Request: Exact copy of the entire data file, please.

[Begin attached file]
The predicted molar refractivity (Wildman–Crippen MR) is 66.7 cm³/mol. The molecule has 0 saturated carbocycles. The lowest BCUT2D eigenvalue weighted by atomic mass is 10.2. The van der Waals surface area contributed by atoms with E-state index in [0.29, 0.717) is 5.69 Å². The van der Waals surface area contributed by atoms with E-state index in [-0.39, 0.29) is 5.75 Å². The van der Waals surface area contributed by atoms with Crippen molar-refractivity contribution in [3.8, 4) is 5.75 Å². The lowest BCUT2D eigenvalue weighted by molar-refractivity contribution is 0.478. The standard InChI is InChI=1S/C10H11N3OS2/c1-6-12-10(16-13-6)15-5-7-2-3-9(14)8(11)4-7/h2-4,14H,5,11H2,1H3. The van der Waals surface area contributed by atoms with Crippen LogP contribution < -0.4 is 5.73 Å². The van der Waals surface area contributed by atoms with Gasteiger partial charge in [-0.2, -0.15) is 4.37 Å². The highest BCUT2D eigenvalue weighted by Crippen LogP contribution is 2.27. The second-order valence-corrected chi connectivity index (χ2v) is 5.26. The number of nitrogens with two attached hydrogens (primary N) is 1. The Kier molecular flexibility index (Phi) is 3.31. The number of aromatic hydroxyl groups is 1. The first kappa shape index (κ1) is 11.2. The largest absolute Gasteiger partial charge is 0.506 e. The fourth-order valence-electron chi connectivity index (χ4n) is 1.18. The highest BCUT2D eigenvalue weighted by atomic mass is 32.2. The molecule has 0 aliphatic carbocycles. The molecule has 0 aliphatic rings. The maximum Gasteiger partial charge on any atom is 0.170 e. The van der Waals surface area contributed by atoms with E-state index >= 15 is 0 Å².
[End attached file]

The predicted molar refractivity (Wildman–Crippen MR) is 66.7 cm³/mol. The molecule has 0 saturated carbocycles. The lowest BCUT2D eigenvalue weighted by atomic mass is 10.2. The van der Waals surface area contributed by atoms with E-state index in [0.29, 0.717) is 5.69 Å². The van der Waals surface area contributed by atoms with E-state index in [-0.39, 0.29) is 5.75 Å². The van der Waals surface area contributed by atoms with Crippen molar-refractivity contribution in [3.8, 4) is 5.75 Å². The lowest BCUT2D eigenvalue weighted by molar-refractivity contribution is 0.478. The standard InChI is InChI=1S/C10H11N3OS2/c1-6-12-10(16-13-6)15-5-7-2-3-9(14)8(11)4-7/h2-4,14H,5,11H2,1H3. The van der Waals surface area contributed by atoms with Crippen LogP contribution < -0.4 is 5.73 Å². The van der Waals surface area contributed by atoms with Gasteiger partial charge in [-0.2, -0.15) is 4.37 Å². The highest BCUT2D eigenvalue weighted by Crippen LogP contribution is 2.27. The second-order valence-corrected chi connectivity index (χ2v) is 5.26. The number of nitrogens with two attached hydrogens (primary N) is 1. The Kier molecular flexibility index (Phi) is 3.31. The number of aromatic hydroxyl groups is 1. The first kappa shape index (κ1) is 11.2. The largest absolute Gasteiger partial charge is 0.506 e. The fourth-order valence-electron chi connectivity index (χ4n) is 1.18. The highest BCUT2D eigenvalue weighted by atomic mass is 32.2. The molecule has 0 aliphatic carbocycles. The molecule has 0 aliphatic rings. The maximum Gasteiger partial charge on any atom is 0.170 e. The van der Waals surface area contributed by atoms with E-state index >= 15 is 0 Å².